VFD Troubleshooting Case Study: Motor Test Reveals Damaged VFD
Easy Tool, a Condition Monitoring Solutions Provider in Italy, works with a paint production facility in Ancona, a city along Italy’s Adriatic coast. This paint producer has worked with Easy Tool since 2013, relying on their highly knowledgeable field engineers to perform regular condition monitoring services for the motors, fans, pumps, and mixers operating in their paint production facility.
Every six months, field engineers from Easy Tool spend 6 days at the paint production facility, using a variety of technologies to test their equipment, perform vibration analysis, oil analysis, and motor testing as part of their preventive maintenance program. In January 2017, Ettore Di Pasquale, Field Engineer, was performing a dynamic test on a 55-kilowatt, 4-pole motor at the paint production facility when he discovered a significant current imbalance.
This 55-kilowatt, 4-pole motor was driving a fan that sucks solvents from the air of the paint production department. This fan is critical for ensuring worker safety. If the fan stops running, the paint producer must stop the production process. For this reason, this critical fan and motor are tested every six months to ensure uptime.
ESA Motor Testing Reveals Damaged VFD
The fan is comprised of an impeller keyed directly to the motor shaft, which is controlled by a variable frequency drive (VFD). Di Pasquale used the ALL-TEST PRO On-Line II™ energized motor testing instrument to test the fan motor and discovered a significant current imbalance at the VFD input and output (see Figure 1 and 2).
“Testing showed a current imbalance of 12.4% at the input of the VFD that became 74.8% at the output of the VFD,” explains Di Pasquale. “This is not good for the motor – the VFD should supply the fan motor with balanced current. Given such high levels of current imbalance and the absence of several input half-waves, it became clear to me that the motor and fan were fine, but that the VFD needed to be replaced.”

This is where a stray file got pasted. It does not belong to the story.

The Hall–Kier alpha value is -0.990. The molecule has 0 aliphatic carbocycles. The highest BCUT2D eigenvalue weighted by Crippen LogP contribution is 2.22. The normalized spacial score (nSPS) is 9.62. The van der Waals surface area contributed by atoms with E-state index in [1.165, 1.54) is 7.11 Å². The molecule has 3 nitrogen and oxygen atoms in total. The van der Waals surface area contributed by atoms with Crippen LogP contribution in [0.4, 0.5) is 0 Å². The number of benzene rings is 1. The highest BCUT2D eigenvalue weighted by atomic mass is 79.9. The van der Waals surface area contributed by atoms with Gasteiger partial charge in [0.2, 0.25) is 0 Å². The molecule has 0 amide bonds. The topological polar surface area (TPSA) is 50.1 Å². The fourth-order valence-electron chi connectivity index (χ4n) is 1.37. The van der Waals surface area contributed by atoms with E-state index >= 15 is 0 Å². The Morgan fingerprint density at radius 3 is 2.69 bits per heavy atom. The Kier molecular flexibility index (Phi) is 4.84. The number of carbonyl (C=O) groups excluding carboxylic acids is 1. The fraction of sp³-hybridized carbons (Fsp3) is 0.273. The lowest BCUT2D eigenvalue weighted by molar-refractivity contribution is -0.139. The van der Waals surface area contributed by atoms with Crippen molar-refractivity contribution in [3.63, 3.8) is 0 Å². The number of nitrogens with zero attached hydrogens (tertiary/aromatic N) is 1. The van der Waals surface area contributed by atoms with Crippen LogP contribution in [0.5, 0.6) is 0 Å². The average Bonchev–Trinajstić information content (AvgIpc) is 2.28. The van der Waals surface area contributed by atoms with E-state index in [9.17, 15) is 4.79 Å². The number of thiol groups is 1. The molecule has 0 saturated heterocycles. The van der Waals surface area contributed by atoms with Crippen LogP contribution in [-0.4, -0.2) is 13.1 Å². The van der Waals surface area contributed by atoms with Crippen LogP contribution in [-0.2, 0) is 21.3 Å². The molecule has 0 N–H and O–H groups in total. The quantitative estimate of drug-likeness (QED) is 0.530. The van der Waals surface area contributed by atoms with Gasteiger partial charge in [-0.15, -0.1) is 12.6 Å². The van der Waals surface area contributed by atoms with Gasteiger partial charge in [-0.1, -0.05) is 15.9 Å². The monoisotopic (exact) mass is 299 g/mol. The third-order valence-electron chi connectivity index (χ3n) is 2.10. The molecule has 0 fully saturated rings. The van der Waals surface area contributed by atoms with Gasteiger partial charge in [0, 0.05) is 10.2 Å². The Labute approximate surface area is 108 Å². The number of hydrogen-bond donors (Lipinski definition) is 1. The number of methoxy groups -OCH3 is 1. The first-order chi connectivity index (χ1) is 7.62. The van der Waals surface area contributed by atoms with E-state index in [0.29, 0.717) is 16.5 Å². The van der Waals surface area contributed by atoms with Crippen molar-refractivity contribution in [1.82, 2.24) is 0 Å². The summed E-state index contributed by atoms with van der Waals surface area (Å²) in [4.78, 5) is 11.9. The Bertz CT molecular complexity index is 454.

Di Pasquale discussed the issue with the owner of the facility. He explained that this current imbalance was likely a result of an internal problem with the VFD and recommended the VFD be replaced. Even though the fan could operate with this VFD-driven motor, the motor would eventually become damaged as a result of the current imbalance.
Trusting Di Pasquale’s recommendation, the paint producer had the VFD removed and confirmed that there had been serious damage to the VFD’s internal diodes. The paint producer ordered a new VFD and was able to maintain production while waiting for the new inverter, which took 10 days to arrive. After the new VFD was installed, Di Pasquale went back to the facility to test the fan motor with the new VFD. The second round of energized motor testing with the ATPOL II™ showed healthy waveforms (Figures 3 & 4).
Even though the fan motor had a 74.8% current imbalance, no alarm or malfunction warning had been triggered. While the VFD seemed to be functioning properly, if allowed to continue running with faulty diodes, it could have failed abruptly – which would have brought the entire production department to a halt. This paint producer essentially prevented failure of the fan motor, ensuring worker safety and avoiding lost production and the related downtime expenses.
It is important to regularly check the health of your critical machinery. There are easy-to-use portable instruments, like the ALL-TEST PRO On-Line II™ energized motor testing instrument, that can help you check the condition of your motors. When you know what is really happening with your equipment, you can make smart decisions to keep people safe and to keep your operation running smoothly.